Two Republican senators have abandoned disgraced Sen. Larry Craig, R-Idaho, today and called on him to resign his Senate seat.
Presidential candidate Arizona Sen. John McCain and Minnesota Sen. Norm Coleman are the first of Craig's colleagues to join Rep. Peter Hoekstra, R-Mich., in pushing for Craig's resignation.
"My opinion is that when you plead guilty to a crime, you shouldn't serve. That's not a moral stand. That's not a holier-than-thou. It's just a factual situation," McCain told CNN.
"Sen. Craig pled guilty to a crime involving conduct unbecoming a senator," Coleman said today in a statement.
Hoekstra said that Craig "represents the Republican Party" and that "his conduct throughout this matter has been inappropriate for a U.S. senator."
Craig Asked to Step Down From Top Committee Assignments
With Craig's mug shot making the media rounds, Senate Republican leaders asked him to step down from several committee assignments today.
"Sen. Larry Craig has agreed to comply with leadership's request that he temporarily step down," Senate Republican leaders said in a statement.
Craig was the top Republican on the Veteran Affairs Committee, the Appropriations Subcommittee on the Interior and the Energy and Natural Resources Subcommittee for Public Lands and Forests.
"This is not a decision we take lightly, but we believe this is in the best interest of the Senate until this situation is resolved by the Ethics Committee," read the statement by Senate Minority Leader Mitch McConnell, R-Ky., and fellow Sens. Trent Lott, R-Miss.; Jon Kyl, R-Ariz.; Kay Bailey Hutchison, R-Texas; and John Ensign, R-Nev.
"It's a very unfortunate situation, very sad and very serious," Sen. Trent Lott told Bloomberg TV Wednesday. "And I think we had to pay very close attention to it as we work on finding out what really went on."
It marked the second day in a row that Republican leaders in the Senate offered no support to Craig.
Republican leaders announced Craig would face an Ethics Committee investigation just before the senator's appearance before reporters Tuesday where he explained his guilty plea.
The White House also offered no support to Craig in a statement today.
"We're disappointed in what's going on," White House spokesman Scott Stanzel said. "We hope that it will be resolved quickly, as that would be in the best interests of the Senate and the people of Idaho."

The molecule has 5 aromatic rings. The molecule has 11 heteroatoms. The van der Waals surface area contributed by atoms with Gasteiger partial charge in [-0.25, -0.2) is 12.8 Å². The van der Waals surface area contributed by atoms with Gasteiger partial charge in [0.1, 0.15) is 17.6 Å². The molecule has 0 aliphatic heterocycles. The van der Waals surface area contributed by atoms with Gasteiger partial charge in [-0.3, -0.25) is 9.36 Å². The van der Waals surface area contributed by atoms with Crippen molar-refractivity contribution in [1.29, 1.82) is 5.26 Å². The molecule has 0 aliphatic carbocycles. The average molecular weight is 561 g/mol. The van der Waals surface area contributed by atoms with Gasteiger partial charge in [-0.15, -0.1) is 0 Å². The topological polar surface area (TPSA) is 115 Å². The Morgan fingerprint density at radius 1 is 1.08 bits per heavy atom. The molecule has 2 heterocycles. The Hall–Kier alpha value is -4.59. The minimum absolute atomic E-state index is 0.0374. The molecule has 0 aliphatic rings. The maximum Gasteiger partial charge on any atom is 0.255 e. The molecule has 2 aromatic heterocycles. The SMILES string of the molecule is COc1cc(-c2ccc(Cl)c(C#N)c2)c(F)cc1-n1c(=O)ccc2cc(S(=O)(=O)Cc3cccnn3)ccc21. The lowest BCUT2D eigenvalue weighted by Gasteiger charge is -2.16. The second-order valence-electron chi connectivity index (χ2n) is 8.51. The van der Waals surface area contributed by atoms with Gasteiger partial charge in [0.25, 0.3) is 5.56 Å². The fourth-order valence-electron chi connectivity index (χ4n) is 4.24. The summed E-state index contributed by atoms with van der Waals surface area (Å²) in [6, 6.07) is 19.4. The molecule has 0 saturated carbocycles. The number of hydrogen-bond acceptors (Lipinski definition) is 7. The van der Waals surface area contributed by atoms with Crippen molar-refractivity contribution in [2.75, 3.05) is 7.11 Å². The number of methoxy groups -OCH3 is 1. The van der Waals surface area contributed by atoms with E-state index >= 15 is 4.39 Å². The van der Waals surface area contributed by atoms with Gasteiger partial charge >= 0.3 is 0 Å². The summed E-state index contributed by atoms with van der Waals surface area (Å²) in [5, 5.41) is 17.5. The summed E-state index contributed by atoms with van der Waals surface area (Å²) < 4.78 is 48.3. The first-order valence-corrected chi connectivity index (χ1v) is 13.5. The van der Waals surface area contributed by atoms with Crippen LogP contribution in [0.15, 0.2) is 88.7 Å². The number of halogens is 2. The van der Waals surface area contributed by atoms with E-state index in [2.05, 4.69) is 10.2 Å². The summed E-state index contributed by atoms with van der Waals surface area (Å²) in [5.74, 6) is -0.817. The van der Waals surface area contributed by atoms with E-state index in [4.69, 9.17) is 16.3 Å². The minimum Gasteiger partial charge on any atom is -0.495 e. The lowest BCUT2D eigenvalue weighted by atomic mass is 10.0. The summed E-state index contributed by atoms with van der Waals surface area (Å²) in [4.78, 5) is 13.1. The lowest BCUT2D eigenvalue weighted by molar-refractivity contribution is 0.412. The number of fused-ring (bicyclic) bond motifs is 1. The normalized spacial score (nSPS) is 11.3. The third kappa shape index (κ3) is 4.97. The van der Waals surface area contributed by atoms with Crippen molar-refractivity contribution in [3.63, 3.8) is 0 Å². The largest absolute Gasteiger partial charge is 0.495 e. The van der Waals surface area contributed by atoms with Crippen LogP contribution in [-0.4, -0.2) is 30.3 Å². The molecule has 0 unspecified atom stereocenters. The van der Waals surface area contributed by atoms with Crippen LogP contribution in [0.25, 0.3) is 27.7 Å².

Craig: 'I Am Not Gay'
Craig faced television cameras Tuesday in an attempt to explain his guilty plea in a case that followed a lewd conduct investigation.
With his wife by his side, Craig said Tuesday in Idaho: "Let me be clear. I am not gay. I have never been gay."
It was a striking statement from the U.S. senator, who was the subject of a police sting set up in response to complaints of sexual activity in a men's room at a Minnesota airport.
"I did nothing wrong at the Minneapolis airport," said Craig. "I regret my decision to plead guilty and the sadness that decision has brought to my wife, family, friends, staff and fellow Idahoans. And for that, I apologize."
Craig Pleaded Guilty to Disorderly Conduct Charge
The arresting airport officer has a different story.
Working undercover, Sgt. Dave Karsnia said Craig entered a stall next to him, then tapped his foot and rubbed it against the officer's, a signal, police say, to engage in "lewd conduct."
"While I was not involved in any inappropriate conduct at the Minneapolis airport or anywhere else, I chose to plead guilty to a lesser charge in the hope of making it go away."
Craig now says the guilty plea was a mistake, painting quite a different portrait than he did just three weeks ago in court documents in which he stated "I'm pleading guilty" to "physical" conduct that tended "to arouse alarm." He entered that plea "freely and voluntarily."
Craig pleaded guilty to those disorderly conduct charges without an attorney.
"I should not have kept this arrest to myself, and should have told my family and my friends about it. I wasn't eager to share this failure, but I should have anyway because I am not gay," a contrite Craig said Tuesday.
Craig Blames Hometown Newspaper
Craig blamed the situation on pressure from an investigation by his hometown newspaper, which ran a front page story outlining three additional alleged sexual encounters.
In a written statement Tuesday, Republican leaders had no words of support for their colleague in the Senate. Rather, they called for an Ethics Committee to review Craig's guilty plea and are "examining other aspects of the case to see if additional action is required."
GOP Idaho Governor Offers Support
Idaho Republican Gov. Butch Otter, the man who would be responsible for picking Craig's replacement if he were to resign, said today that he and his wife support Craig, whom he has known for 40 years.
"I want Larry and Suzanne to know that Laurie and I stand by them," Otter said. "I urge everyone to give our senator a fair hearing. He is an honorable man. And I am confident that Larry Craig will do what is best for him, his family and the state of Idaho."
Across the aisle, Democratic presidential candidate Sen. Chris Dodd, D-Conn., said he wanted to hear more from Craig himself before coming to any conclusions.
"I at least want to give him a chance to hear his side of the story," Dodd told CNN. I'm a Democrat. He's a very conservative Republican. We don't agree on much, but give him a little space here to defend himself."